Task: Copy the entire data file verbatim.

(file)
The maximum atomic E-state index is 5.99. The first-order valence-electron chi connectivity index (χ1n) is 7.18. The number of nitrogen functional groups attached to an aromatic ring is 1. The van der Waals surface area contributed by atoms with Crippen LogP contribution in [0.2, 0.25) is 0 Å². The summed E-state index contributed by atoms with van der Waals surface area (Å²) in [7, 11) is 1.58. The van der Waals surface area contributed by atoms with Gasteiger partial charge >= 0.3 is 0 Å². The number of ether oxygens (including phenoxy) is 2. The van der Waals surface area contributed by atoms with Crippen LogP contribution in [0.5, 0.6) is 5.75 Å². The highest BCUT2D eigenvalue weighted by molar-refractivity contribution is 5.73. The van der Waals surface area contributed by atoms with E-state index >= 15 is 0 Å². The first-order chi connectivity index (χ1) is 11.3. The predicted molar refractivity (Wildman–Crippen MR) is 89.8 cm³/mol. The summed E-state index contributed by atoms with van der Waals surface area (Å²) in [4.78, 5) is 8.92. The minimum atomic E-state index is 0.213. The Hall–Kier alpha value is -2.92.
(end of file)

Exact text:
The maximum atomic E-state index is 5.99. The first-order valence-electron chi connectivity index (χ1n) is 7.18. The number of nitrogen functional groups attached to an aromatic ring is 1. The van der Waals surface area contributed by atoms with Crippen LogP contribution in [0.2, 0.25) is 0 Å². The summed E-state index contributed by atoms with van der Waals surface area (Å²) in [7, 11) is 1.58. The van der Waals surface area contributed by atoms with Gasteiger partial charge >= 0.3 is 0 Å². The number of ether oxygens (including phenoxy) is 2. The van der Waals surface area contributed by atoms with Crippen LogP contribution in [0.5, 0.6) is 5.75 Å². The highest BCUT2D eigenvalue weighted by molar-refractivity contribution is 5.73. The van der Waals surface area contributed by atoms with E-state index >= 15 is 0 Å². The first-order chi connectivity index (χ1) is 11.3. The predicted molar refractivity (Wildman–Crippen MR) is 89.8 cm³/mol. The summed E-state index contributed by atoms with van der Waals surface area (Å²) in [4.78, 5) is 8.92. The minimum atomic E-state index is 0.213. The Hall–Kier alpha value is -2.92.